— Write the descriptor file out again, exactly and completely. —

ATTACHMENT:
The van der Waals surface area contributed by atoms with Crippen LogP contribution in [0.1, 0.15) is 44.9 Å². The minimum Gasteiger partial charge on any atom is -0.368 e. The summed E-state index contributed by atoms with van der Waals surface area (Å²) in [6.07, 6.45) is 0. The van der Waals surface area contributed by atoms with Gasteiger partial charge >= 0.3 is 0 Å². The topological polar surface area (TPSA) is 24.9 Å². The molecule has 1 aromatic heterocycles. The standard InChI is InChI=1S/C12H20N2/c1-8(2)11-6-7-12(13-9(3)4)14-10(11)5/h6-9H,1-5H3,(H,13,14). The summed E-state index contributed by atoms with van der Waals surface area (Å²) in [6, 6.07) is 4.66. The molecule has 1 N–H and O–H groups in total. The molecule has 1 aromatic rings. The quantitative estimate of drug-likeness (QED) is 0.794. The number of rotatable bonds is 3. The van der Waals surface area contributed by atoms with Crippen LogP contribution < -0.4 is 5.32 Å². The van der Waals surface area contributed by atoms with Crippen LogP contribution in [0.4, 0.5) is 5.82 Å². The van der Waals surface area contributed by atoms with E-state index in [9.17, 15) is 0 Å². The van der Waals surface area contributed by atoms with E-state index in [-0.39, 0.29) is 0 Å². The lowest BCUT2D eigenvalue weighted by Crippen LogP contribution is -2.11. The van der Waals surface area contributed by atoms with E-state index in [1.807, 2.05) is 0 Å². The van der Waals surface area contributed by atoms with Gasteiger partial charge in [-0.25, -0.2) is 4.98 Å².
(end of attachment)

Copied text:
The van der Waals surface area contributed by atoms with Crippen LogP contribution in [0.1, 0.15) is 44.9 Å². The minimum Gasteiger partial charge on any atom is -0.368 e. The summed E-state index contributed by atoms with van der Waals surface area (Å²) in [6.07, 6.45) is 0. The van der Waals surface area contributed by atoms with Gasteiger partial charge >= 0.3 is 0 Å². The topological polar surface area (TPSA) is 24.9 Å². The molecule has 1 aromatic heterocycles. The standard InChI is InChI=1S/C12H20N2/c1-8(2)11-6-7-12(13-9(3)4)14-10(11)5/h6-9H,1-5H3,(H,13,14). The summed E-state index contributed by atoms with van der Waals surface area (Å²) in [6, 6.07) is 4.66. The molecule has 1 N–H and O–H groups in total. The molecule has 1 aromatic rings. The quantitative estimate of drug-likeness (QED) is 0.794. The number of rotatable bonds is 3. The van der Waals surface area contributed by atoms with Crippen LogP contribution < -0.4 is 5.32 Å². The van der Waals surface area contributed by atoms with Crippen LogP contribution in [0.4, 0.5) is 5.82 Å². The van der Waals surface area contributed by atoms with E-state index in [9.17, 15) is 0 Å². The van der Waals surface area contributed by atoms with E-state index in [-0.39, 0.29) is 0 Å². The lowest BCUT2D eigenvalue weighted by Crippen LogP contribution is -2.11. The van der Waals surface area contributed by atoms with E-state index in [1.807, 2.05) is 0 Å². The van der Waals surface area contributed by atoms with Gasteiger partial charge in [-0.25, -0.2) is 4.98 Å².